I’m honestly unsure as to the answer. I’d want to hear from First Amendment lawyers and law professors before determining whether such actions would be reasonable. We should all want to be careful not to unduly restrict free speech, whether or not we agree with that speech.

I also have some pretty serious questions about creating “protest zones” and “free speech zones.” This summer, similar rules led to the arrest of a professor in Bloomington, Indiana, who was protesting a white supremacist farmers market vendor, and refused to stay in the “designated protest area.” She was only holding a sign, not posing a threat to anyone.

According to an article published this weekend, protestors have found a way to get around the rule by printing “boycott” T-shirts with the name of the white supremacist vendor’s stall. You know who was never required to stay in the designated protest area? The Three Percenters, who were armed, and stayed right by the white supremacist vendor’s stall.

All of this is to say that I’m pretty sympathetic with the Wheaton students’ case. Designated protest areas are bullshit. I would feel better, though, if their lawyers were honest about the facts. Continually stating that the students are being restricted to one corner of the park, when in fact all of the sidewalks are also included in their allowed area, does not endear them to me.

Let’s proceed to the third point.

I’ve been to The Bean. It’s a huge metal sculpture that creates incredible reflections. It’s a popular place for tourists to walk around and take pictures. So many tourists. I suspect that what’s really going on here is that the city does not want open air street preaching at The Bean.

As Mauck & Baker state:

Things going our way will be in the form of a court order preventing the city from enforcing the sections of the Millennium Park Rules that restrict free speech. Subsequently, visitors to the park will enjoy a greater taste of our city’s cultural diversity of ideas.

That last bit gives me a pretty strong feeling that this really is just about The Bean. Having evangelical street preachers at The Bean, the argument seems to go, will send a message about the “cultural diversity of ideas” present in Chicago. In other words, visitors won’t be able to come to Chicago and hit all of the tourist hot spots without also being hit with the gospel.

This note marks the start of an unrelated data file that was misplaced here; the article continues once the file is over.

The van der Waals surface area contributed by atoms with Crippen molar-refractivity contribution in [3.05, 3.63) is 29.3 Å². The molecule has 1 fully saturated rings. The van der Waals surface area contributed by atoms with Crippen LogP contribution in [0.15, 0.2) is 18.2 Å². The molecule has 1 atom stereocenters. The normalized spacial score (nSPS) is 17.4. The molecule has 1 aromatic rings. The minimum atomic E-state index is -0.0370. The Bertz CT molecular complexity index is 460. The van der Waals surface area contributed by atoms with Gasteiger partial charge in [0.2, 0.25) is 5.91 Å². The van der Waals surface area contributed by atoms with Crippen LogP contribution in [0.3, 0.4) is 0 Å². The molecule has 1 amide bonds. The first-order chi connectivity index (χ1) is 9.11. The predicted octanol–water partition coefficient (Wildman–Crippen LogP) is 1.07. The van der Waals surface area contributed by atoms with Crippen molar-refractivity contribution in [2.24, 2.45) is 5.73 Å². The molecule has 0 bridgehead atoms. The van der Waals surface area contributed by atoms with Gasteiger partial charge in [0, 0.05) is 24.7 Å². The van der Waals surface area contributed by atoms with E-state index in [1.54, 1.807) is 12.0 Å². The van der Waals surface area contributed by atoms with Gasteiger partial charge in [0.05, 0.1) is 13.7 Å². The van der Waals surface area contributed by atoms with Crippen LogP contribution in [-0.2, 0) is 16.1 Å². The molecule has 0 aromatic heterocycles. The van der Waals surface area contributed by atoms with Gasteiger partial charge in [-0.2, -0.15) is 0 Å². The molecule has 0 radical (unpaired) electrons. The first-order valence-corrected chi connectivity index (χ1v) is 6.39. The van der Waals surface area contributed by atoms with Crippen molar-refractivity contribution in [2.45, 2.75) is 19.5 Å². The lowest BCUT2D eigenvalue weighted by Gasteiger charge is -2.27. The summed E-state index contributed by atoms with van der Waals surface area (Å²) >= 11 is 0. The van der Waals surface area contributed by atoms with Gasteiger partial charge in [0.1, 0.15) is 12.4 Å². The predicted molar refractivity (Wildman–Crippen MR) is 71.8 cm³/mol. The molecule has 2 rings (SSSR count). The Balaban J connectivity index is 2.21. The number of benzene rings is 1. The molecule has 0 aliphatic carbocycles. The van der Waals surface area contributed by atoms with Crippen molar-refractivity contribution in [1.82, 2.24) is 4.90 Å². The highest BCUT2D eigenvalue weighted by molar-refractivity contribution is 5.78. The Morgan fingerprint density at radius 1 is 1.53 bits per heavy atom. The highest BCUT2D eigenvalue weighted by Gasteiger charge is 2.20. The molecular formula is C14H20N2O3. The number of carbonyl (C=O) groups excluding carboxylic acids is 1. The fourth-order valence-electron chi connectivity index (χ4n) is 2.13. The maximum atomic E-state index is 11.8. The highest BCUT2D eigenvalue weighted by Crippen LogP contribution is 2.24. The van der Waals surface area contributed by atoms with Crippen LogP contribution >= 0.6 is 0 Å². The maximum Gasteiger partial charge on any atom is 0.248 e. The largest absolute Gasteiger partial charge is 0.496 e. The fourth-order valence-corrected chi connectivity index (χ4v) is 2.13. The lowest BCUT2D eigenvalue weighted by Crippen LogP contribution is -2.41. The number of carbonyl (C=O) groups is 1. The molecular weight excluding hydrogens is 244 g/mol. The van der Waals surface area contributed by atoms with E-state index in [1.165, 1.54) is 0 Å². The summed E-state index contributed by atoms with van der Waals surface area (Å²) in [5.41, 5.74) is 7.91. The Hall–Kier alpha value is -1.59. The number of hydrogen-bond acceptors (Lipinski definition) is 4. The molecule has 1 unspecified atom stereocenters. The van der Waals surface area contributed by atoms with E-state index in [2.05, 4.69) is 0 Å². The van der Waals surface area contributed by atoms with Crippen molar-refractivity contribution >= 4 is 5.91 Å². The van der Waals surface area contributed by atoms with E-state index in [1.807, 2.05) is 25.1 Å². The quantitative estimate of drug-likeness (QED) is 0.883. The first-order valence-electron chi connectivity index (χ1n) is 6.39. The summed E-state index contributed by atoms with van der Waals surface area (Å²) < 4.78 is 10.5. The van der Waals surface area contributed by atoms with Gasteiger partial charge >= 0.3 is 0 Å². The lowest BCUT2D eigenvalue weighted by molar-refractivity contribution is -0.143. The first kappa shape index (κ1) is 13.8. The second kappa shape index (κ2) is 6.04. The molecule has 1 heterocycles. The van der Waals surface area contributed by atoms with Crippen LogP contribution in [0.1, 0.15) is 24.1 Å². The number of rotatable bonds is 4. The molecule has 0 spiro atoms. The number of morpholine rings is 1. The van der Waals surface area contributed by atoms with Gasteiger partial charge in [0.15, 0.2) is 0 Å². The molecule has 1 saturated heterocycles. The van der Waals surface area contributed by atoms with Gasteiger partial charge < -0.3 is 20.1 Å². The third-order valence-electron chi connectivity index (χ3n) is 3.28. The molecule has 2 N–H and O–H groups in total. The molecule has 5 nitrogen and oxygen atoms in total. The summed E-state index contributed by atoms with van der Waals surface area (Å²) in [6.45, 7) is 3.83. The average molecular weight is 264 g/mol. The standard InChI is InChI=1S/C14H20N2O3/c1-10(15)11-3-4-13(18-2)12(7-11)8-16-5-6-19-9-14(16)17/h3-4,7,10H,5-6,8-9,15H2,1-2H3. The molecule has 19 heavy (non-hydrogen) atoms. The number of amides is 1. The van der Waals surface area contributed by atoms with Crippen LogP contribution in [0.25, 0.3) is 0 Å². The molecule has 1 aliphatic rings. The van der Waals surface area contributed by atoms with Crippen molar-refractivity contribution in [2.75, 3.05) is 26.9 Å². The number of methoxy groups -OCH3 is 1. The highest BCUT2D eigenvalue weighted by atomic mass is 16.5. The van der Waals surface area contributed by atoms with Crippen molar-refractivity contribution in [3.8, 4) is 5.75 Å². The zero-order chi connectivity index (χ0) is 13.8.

I don’t think the Wheaton students realize that street preachers are, frankly, annoying. I used to encounter street preachers on campus when I was in college and grad school, standing there yelling at at students about sin and hell and salvation and the like. No one likes that. And it’s not about feeling guilty! I don’t like the people who stand outside of AT&T and try to get me to stop and talk to them about switching my cell phone plan, either.

I’m also unconvinced that street preachers are particularly productive. Isn’t it fairly common wisdom among evangelicals today that conversions come through building relationships? Through personal connections? Will subjecting people to a sermon they didn’t ask for, in a place they came to to snap a picture and enjoy the sights, actually lead to the results?

Color me skeptical. But, again, whether open air preaching in a public place is considerate (or productive) is a different question from whether such should be allowed. 

Finally, let’s take a moment to contextualize the city’s move. There is a public restroom near The Bean. When you go inside, you’ll hear an annoying loud buzzing sound. It’s not a broken light fixture. While I could be wrong, I believe I know what it is. I’ve experienced it before. That sort of sound is meant to keep homeless people from coming in and cooling off, or getting warm. It ensures that people will use the toilet and get out of quick, without hanging around.

In the last election, the city came under scrutiny for a disparity between improvements made to the city center, on the one hand, and a lack of investment in many neighborhoods, on the other.  When it comes to Millennium Park, the city wants everything to be perfect—for tourists, and for commuters and others who work in the downtown areas. That means keeping homeless people out of park’s public restrooms—and it means keeping open air preaching away from The Bean. It’s not about religion. It’s about creating a perfectly tailored tourist experience.

 

So maybe, in that context, allowing open air preaching would introduce tourists and other visitors more fully to the city’s cultural diversity, inasmuch as it would introduce them to the city, and not just a fun reflective sculpture and a beautiful skyline. And maybe, just maybe, turning off the homeless repellant sound in the public restrooms would do something similar. But that’s also not really the story Mauck & Baker are interested in telling.